The new documentary, which is part of the current BBC Arts celebration of the genius of British cinema, is entitled Pinewood: 80 Years of Movie Magic, and will be screened on BBC-2 at 9.00pm GMT. It will provide a history and profile of the famous studios, which are located at Iver Heath, in the county of Buckinghamshire, approximately 20 miles west of central London.
Ross was given unprecedented behind-the-scenes access to the studio and its wide complex of production and other facilities, and he was able to speak to stars such as Dame Joan Collins, Hayley Mills and Carry On team member Barbara Windsor. He was also able to chat with director Matthew Vaughn, and personally participated in both a car and underwater stunt.
And for James Bond aficionados, there is the added bonus of some brief insights into SPECTRE, the eagerly-anticipated new 007 adventure with Daniel Craig, as Ross was able to speak to both Naomie Harris (Miss Moneypenny) and EON producer Michael G. Wilson, and was allowed to have a sneak view of one of the Bond sets.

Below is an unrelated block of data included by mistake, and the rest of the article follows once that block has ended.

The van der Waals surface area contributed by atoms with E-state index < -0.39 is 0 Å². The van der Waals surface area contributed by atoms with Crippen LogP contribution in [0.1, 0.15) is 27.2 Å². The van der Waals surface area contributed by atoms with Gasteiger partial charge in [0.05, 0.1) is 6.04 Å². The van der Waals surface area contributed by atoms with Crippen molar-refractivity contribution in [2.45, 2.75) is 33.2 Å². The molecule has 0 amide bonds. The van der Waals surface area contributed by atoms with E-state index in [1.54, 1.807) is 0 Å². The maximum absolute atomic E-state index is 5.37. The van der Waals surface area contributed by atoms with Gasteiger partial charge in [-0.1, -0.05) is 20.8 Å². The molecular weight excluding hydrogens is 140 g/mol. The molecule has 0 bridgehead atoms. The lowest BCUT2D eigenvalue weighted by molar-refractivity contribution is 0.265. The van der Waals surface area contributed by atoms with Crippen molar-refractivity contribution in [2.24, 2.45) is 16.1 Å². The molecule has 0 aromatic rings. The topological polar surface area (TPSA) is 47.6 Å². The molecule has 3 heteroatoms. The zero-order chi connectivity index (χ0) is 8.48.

The famous studios, which were founded by J. Arthur Rank and Charles Boot in 1935 and officially opened in 1936, have proved to be extremely important to the British film industry over the last eighty years. As well as being the spiritual home of the James Bond movie franchise, the studio has hosted the Carry On, Superman and Harry Potter series, and has recently been the main production facility for the latest Star Wars movie. Pinewood’s technicians, film crews, and other production workers, together with its office space, workshops and some state-of-the-art facilities, such as the ‘Q’ Stage (which opened in December, 2013), have gained a world-wide reputation for movie-making excellence.
In May, 2013, director Sam Mendes, speaking to the UK’s Guardian newspaper, emphasised the importance of Pinewood Studios and its central place in future film production in Britain, including the 007 franchise.
Did You Know?
For the secret volcano crater rocket base run by Ernst Stavro Blofeld and Sp.e.c.t.r.e. in the fifth 007 movie You Only Live Twice (1967), Bond co-producer Albert ‘Cubby’ Broccoli handed set designer Ken Adam the princely sum of $1m (a phenomenal amount of money at the time). The volcano set designed by the highly talented Mr. Adam (now Sir Ken Adam) was 130 foot high and had a diameter of 440 foot, and could be seen from about 3 miles away. Local residents in Pinewood village and surrounding areas would often come to the studio perimeter fence and gaze in awe at the massive construction.